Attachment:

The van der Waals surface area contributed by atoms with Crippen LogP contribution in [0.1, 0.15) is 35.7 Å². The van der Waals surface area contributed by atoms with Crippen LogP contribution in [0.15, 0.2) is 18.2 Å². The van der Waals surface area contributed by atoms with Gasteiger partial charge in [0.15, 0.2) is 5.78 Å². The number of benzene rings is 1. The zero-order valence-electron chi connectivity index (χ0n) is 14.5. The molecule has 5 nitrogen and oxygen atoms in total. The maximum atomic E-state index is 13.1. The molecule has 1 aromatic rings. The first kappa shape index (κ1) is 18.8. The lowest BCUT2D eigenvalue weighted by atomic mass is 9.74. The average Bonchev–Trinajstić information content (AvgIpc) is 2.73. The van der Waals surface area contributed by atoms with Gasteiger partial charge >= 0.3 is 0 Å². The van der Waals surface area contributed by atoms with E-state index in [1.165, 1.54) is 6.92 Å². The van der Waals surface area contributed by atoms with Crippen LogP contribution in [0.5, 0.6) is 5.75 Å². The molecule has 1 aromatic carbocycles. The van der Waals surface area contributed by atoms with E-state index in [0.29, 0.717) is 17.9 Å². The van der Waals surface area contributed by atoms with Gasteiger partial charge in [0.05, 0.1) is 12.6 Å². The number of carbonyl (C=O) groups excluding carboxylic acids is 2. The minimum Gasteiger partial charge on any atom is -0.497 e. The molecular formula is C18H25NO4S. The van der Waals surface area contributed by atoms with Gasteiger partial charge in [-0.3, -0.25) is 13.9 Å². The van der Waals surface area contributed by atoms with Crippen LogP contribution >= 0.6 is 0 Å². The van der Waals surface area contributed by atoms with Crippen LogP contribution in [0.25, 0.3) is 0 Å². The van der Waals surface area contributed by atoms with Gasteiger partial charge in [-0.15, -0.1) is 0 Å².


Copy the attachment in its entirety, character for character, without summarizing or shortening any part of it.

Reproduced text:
The van der Waals surface area contributed by atoms with Crippen LogP contribution in [0.1, 0.15) is 35.7 Å². The van der Waals surface area contributed by atoms with Crippen LogP contribution in [0.15, 0.2) is 18.2 Å². The van der Waals surface area contributed by atoms with Gasteiger partial charge in [0.15, 0.2) is 5.78 Å². The number of benzene rings is 1. The zero-order valence-electron chi connectivity index (χ0n) is 14.5. The molecule has 5 nitrogen and oxygen atoms in total. The maximum atomic E-state index is 13.1. The molecule has 1 aromatic rings. The first kappa shape index (κ1) is 18.8. The lowest BCUT2D eigenvalue weighted by atomic mass is 9.74. The average Bonchev–Trinajstić information content (AvgIpc) is 2.73. The van der Waals surface area contributed by atoms with Gasteiger partial charge >= 0.3 is 0 Å². The van der Waals surface area contributed by atoms with E-state index in [1.165, 1.54) is 6.92 Å². The van der Waals surface area contributed by atoms with Crippen LogP contribution in [0.5, 0.6) is 5.75 Å². The molecule has 1 aromatic carbocycles. The van der Waals surface area contributed by atoms with E-state index in [0.29, 0.717) is 17.9 Å². The van der Waals surface area contributed by atoms with Gasteiger partial charge in [0.05, 0.1) is 12.6 Å². The number of carbonyl (C=O) groups excluding carboxylic acids is 2. The minimum Gasteiger partial charge on any atom is -0.497 e. The molecular formula is C18H25NO4S. The van der Waals surface area contributed by atoms with Gasteiger partial charge in [-0.3, -0.25) is 13.9 Å². The van der Waals surface area contributed by atoms with Crippen LogP contribution >= 0.6 is 0 Å². The van der Waals surface area contributed by atoms with Crippen LogP contribution in [0.25, 0.3) is 0 Å². The van der Waals surface area contributed by atoms with Gasteiger partial charge in [-0.15, -0.1) is 0 Å².